I enjoy comedy in my slasher films and teen sex comedies of the 80s are my favorite lowbrow genre of all time. Not surprising then is the fact that Cropsy, the charred murderer out for vengeance makes an appearance in this cross between Meatballs and Friday the 13th Part 2. Unlike so many considered of the same ilk, this one actually takes place at and feels like a summer camp hi jinx movie! The kills are violent and bloody with Tom Savini's effects and Cropsy is a hideous looking man worthy of being a slasher icon. Out of print for years and highly sought after, MGM released The Burning to DVD with a stunning transfer miles ahead of the old tape, this slasher remains on fire with slasher audiences nearly 30 years after its release!
The second, but certainly not the last Canadian slasher to grace this top ten list is the perennial maritime favorite, My Bloody Valentine. Its unique mine setting takes viewers out of suburbia and the woods and into the world of the hard working man's mindset of manual labor, Moosehead lager, women and friendship. Revenge is the key motive here (yup, it's definitely Maple Leaf Macabre) as a result of an old mining accident that left the town of Valentine's Bluff reeling in agony for years whenever February 14th rolled around. An old woman named Mabel decides to brighten up the town's Valentine's Day spirit and comes out of everything looking a "little washed up". Recognized as being more than just another slasher by the way of the internet, fans worldwide now regard the film, and its theme song, as the true slasher gem that it is.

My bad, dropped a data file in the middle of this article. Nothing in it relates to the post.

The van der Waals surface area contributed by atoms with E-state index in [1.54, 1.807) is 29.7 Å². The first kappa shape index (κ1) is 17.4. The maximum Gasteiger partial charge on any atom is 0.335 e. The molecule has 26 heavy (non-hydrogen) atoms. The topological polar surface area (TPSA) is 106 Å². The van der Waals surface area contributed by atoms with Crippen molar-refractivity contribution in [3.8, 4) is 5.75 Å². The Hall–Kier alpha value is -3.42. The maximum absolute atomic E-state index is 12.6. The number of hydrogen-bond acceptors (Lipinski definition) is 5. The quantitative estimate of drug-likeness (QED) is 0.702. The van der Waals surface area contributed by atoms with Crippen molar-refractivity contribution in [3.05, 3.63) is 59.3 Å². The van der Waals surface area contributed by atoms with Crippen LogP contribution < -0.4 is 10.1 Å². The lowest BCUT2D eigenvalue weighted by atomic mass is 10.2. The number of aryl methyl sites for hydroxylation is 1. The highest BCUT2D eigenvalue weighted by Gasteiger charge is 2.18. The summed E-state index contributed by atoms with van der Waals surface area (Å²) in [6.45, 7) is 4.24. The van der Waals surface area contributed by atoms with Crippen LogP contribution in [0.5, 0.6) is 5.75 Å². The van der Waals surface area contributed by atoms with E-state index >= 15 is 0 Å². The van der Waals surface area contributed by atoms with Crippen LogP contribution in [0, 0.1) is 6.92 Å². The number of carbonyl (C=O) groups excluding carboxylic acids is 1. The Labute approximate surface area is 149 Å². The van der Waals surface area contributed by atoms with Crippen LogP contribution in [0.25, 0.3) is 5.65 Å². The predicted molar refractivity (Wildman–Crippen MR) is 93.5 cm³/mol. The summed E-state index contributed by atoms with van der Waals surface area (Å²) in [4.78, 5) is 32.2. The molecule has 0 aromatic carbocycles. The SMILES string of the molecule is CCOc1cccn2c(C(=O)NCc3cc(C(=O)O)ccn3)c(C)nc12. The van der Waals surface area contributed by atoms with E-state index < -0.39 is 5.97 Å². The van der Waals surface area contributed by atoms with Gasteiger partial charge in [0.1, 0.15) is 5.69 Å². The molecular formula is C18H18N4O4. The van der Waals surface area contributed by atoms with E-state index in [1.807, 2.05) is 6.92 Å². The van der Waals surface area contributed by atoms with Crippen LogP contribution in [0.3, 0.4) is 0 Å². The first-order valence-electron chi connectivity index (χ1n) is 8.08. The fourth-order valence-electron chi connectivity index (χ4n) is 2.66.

Ahhh, good old Jason. No slasher list would be complete without the man who put summer camp slashers on the map without having much to do with summer camp at all. Of particular importance is The Final Chapter which represented the flawless amalgamation of the two 1980s home video trademarks; the slasher and the teen sex comedy. Chock full of nudity, violence and talented, up and coming actors portraying some of the most entertaining characters in slasher and teen comedy history (I'm looking at you, Jimbo and Teddy), it is without a doubt the king of the hill when it comes to Paramount's profitable but unappreciated, deformed son. Hot, naked twins, Zaxxon, vintage stag films and actors from eighties gems, The Last American Virgin, Back to the Future and License to Drive?! Sign me up, I'll pay double.